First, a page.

This week I finished Edward P. Jones’s historical novel The Known World, which won the Pulitzer Prize for fiction in 2003. It’s the first non-Mormon novel I’ve read this year, and I’d recommend it to anyone who is interested in slavery fiction.
Of course, even as I was reading The Known World, I couldn’t help thinking how unfortunate it is that we have nothing like it in Mormon literature. Jones’s novel, after all, is endlessly complex in the way it handles character and setting, and, like much of contemporary American literature, it abandons the coherence of linear storytelling in favor of a chronology that emerge gradually, in pieces, like the image on a puzzle. It is not, therefore, only about the narrative, but also about how we arrange the past in order to construct history.
Mormon literature, to be sure, has no lack of historical fiction. Over the past two decades, in fact, the Mormon historical novel has developed into one of Mormon literature’s most successful genres. If you don’t believe me, take an informal poll of how many members in your local LDS ward have a complete collection of the The Work and the Glory series tucked between a Harry Potter box set and a marble bust of Joseph Smith as Fitzwilliam Darcy.
I hate to say it, though, but a lot of Mormon historical fiction bores me. One reason why, I think, is that so much of it relies on the comforts of linear storytelling, which tends to lead to the kind of predictability that often plagues historical fiction. In my opinion, the archive, not the textbook should be historical fiction’s paradigm.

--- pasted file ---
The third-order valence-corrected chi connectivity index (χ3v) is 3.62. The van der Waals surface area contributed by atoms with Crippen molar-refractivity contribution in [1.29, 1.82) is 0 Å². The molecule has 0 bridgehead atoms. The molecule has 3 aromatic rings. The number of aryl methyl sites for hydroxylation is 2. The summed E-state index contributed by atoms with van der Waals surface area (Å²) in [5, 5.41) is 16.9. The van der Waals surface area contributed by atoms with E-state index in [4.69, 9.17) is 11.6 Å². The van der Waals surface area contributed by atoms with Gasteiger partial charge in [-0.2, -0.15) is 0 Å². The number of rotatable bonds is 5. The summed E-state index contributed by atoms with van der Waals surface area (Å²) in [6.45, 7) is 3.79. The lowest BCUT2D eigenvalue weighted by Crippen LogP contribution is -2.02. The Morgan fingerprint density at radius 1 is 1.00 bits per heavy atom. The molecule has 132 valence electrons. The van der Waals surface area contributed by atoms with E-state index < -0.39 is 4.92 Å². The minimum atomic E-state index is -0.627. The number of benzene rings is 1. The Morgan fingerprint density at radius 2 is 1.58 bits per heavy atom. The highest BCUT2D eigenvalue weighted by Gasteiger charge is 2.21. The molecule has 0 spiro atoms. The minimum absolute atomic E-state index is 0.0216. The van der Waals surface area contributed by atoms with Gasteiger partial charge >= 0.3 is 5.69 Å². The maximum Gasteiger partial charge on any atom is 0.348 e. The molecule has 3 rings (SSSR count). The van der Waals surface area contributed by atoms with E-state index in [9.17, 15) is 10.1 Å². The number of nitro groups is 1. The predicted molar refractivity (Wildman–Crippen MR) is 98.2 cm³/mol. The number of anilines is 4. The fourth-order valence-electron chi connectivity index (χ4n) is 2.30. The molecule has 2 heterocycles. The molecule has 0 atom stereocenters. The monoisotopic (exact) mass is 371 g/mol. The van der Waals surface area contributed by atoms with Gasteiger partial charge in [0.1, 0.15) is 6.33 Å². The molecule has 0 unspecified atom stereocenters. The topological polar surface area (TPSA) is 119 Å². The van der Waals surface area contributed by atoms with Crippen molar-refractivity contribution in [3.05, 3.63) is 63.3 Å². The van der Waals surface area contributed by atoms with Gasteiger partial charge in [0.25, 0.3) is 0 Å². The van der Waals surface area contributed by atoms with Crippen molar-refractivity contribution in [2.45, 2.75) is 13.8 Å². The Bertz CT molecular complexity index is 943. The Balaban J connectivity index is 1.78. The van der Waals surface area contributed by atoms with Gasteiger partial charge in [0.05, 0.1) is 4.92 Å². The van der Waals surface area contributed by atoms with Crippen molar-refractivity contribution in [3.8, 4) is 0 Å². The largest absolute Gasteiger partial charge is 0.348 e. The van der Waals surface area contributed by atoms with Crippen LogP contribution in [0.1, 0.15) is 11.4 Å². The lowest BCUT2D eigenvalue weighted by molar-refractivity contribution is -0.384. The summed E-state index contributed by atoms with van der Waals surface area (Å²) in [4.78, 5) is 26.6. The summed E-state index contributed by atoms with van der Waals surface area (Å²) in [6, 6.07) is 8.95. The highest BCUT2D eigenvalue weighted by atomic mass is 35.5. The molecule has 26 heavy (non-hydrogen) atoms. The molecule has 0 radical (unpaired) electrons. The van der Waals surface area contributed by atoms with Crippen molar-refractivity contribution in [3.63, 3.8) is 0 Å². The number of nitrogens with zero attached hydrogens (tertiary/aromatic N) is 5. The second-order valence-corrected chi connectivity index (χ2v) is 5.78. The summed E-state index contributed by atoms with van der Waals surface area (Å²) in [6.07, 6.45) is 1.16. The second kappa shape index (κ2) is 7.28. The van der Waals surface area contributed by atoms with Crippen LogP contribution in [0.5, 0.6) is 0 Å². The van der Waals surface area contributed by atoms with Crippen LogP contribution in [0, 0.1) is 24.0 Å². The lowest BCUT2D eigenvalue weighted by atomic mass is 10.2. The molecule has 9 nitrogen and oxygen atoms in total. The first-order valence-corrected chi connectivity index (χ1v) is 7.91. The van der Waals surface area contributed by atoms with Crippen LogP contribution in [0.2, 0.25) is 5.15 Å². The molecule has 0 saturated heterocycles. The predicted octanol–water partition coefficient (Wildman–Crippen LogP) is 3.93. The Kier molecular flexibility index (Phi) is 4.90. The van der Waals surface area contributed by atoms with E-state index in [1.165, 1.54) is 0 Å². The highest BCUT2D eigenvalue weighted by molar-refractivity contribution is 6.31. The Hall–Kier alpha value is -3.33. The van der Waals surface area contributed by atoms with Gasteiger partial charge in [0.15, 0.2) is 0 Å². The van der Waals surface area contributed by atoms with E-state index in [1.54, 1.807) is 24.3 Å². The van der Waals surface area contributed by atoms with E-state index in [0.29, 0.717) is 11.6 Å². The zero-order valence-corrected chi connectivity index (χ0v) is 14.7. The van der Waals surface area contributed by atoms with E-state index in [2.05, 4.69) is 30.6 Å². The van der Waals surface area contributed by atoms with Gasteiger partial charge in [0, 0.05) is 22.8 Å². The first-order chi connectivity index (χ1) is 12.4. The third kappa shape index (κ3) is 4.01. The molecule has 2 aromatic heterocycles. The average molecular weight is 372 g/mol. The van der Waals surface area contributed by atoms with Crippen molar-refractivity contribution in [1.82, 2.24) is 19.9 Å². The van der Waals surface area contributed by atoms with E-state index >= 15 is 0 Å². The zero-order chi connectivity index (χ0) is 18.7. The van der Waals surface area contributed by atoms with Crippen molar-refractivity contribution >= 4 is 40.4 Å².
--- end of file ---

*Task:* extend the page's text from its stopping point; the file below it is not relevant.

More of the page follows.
And Mormon historical fiction would do well to populate its pages with characters who talk and think and act in ways that suit their settings. If a novel is set in 1860s Utah, the Mormon characters shouldn’t talk like their twenty-first century counterparts. Fortunately, Mormons have always been journal keepers, so there are plenty of dusty records of early Mormons out there to help with authenticity.
Which brings me to my last point. About two years ago, I found the pioneer journal of my great-great-great grandfather on a bookshelf in my parents home. Between accounts of his never-ending struggles with his wives and the occasional missionary labor, I founds descriptions of his visions and encounters with otherworldly beings–both good and evil. These passages in his journal fascinated me, and they led me to believe that my visionary ancestor was somehow unique. I have since discovered, however, that he was rather typical. Early Mormons, it seems, saw a lot of strange stuff. Sundry visits from the Three Nephites and Cain don’t even begin to scratch the surface.
Yet, if otherworldliness was no uncommon part of the pioneer experience, why don’t we see more of it in realistic Mormon historical fiction? Personally, I’d like to see more of it.
(I should state, by the way, that Angela Hallstrom’s short story “Unbroken”–published as “Christina” in Bound on Earth–is a great example of the kind of visionary realism I’m trying to describe here. When I first read it, I felt like Simeon forty days after Christmas.)
I need to write a paper on Emily Dickinson, so I’m going to stop here–even though I’ve got more to say on the subject. I’ll have to save it for another post. Until then, I’ll be on the lookout for good Mormon historical fiction.
If you have any recommendations, let me know.